The reconstruction of Paul Bright’s Confessions of a Justified Sinner by Untitled Projects is a part-gallery part-theatrical production, that threatens, at points, to become a part-powerpoint experience.
Untitled Projects, who blend various techniques to create distinctive pieces of theatre, have chosen to examine an ambitious but largely forgotten theatre production of Confessions of a Justified Sinner by maverick Glaswegian director Paul Bright. During the late 80s in Glasgow, Paul Bright set about creating a defining version of a Scottish literary classic with which he was obsessed, to be staged in urban and landscape sites across Scotland.
Paul is no longer here to tell his story, so Untitled Projects have amassed an intricate archive, both physical and mental, of his production to celebrate a man, who they describe as a ‘unsung hero of Scottish theatre’.
I went to see this at The Tramway during its opening run, with no prior knowledge of Paul Bright but having read and loved James Hogg’s novel. Untitled Projects’ reconstruction is delivered to the audience through two different methods.
The first stop is a gallery space that contains a comprehensive compilation of artefacts from the production. There are letters, funding applications, video loops of castings & rehearsals, props, costumes, encircled paragraphs of text in Paul’s copy of the Confessions and more. As you wonder around you attempt to piece together clues as to how Paul’s production faired, why it has been chosen to be examined, and how this production is going to shed light on a past text and a more recent past production of that text. It’s all very intriguing!
And then the curtain call summons you through to the theatre space, where the rest of the production takes place on a near empty stage. What proceeds is a one-man show, as actor and one-time friend of Paul Bright, George Anton, addresses the audience directly. George offers a first-hand start to finish account of his encounters with Paul; from being cast in the main role of Paul’s Confessions, through the tumultuous rehearsals, chaotic productions, ‘mis-understood’ critical reception to the demise of their artistic and personal relationship.
George’s talk is illustrated with video footage of rehearsals and performances, which gives us a glimpse of the talented and temperamental Paul. There are also newly filmed interviews with other cast members, many of whom have gone on to become well kent faces on the Scottish drama scene, such as Alison Peebles.
As with all of Untitled Projects works this is an ambitious idea, as they examine a genius / maniac artist through the gathered fragments and stories of 25 years past; revisited now, out of time and context.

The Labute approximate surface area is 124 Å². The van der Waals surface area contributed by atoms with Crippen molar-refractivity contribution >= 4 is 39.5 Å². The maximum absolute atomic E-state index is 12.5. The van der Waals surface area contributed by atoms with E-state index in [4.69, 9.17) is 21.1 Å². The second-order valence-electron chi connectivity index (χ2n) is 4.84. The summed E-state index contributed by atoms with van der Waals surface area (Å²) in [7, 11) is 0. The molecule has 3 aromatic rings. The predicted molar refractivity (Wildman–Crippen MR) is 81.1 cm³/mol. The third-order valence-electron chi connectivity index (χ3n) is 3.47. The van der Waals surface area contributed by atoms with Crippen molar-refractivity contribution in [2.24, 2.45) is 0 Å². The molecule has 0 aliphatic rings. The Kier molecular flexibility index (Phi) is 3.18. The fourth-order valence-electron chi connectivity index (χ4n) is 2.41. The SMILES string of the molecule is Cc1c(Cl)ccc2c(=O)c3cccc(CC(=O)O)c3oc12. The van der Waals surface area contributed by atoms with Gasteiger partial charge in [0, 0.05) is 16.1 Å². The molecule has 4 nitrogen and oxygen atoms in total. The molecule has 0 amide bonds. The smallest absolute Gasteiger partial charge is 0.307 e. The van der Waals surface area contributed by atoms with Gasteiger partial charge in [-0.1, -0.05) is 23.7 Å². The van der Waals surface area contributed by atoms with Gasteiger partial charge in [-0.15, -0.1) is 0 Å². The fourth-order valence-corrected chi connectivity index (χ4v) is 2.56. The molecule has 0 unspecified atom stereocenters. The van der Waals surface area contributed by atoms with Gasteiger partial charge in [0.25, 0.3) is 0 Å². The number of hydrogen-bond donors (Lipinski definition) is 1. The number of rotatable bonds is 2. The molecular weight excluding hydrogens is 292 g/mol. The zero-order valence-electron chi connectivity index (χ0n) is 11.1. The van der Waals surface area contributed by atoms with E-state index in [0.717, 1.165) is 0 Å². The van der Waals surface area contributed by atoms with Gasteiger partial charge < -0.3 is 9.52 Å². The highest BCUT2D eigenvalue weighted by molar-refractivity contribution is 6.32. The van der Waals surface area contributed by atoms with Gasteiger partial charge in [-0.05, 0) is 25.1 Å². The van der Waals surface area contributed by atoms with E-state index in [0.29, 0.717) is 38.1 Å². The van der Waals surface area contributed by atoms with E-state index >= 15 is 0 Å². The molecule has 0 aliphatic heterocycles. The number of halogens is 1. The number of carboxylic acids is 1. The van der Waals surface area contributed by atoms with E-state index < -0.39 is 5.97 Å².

The attention to detail from the gallery to the stage is all excellent, even down to the freeze frames on the video segments, which are timed to capture telling expressions. It also does a great job of evoking a real sense of time and place of Glasgow during its cultural renaissance.
I also found this to be a fresh take on how to bring a well-known novel to the stage without simply just staging the novel as is; James Hogg’s classic is ripe for such treatment, considering its own liberalism with form. And despite this not being a retelling of the novel at all, the essence of the book does emanate over the whole production. The book’s themes of influence, self-belief, unreliable narration and folklore are effectively threaded through time and character, from novel to past staging to present retelling.
But where this fell short for me, was in its inability to maintain energy. The “one-man show” section needed to be much leaner to hold an audience’s attention. It’s just too dry a narrative style to sustain the running time and build the required tension. This was most notably demonstrated when the playing back of a voicemail, the last communication between the two old friends, failed to engage.
A fantastic and layered concept, well researched, assembled and delivered, but let down by the “presentation” delivery method, which resulted in many an audience member becoming fidgety.
*SPOILER ALERT* Someone had hinted to me, before I went in, that Paul Bright was a fictional character. I think I would have enjoyed this much more, if I hadn’t had that knowledge going in; to have had the natural journey of believing, doubting, questioning, and realisation, as intended would have been much more satisfying.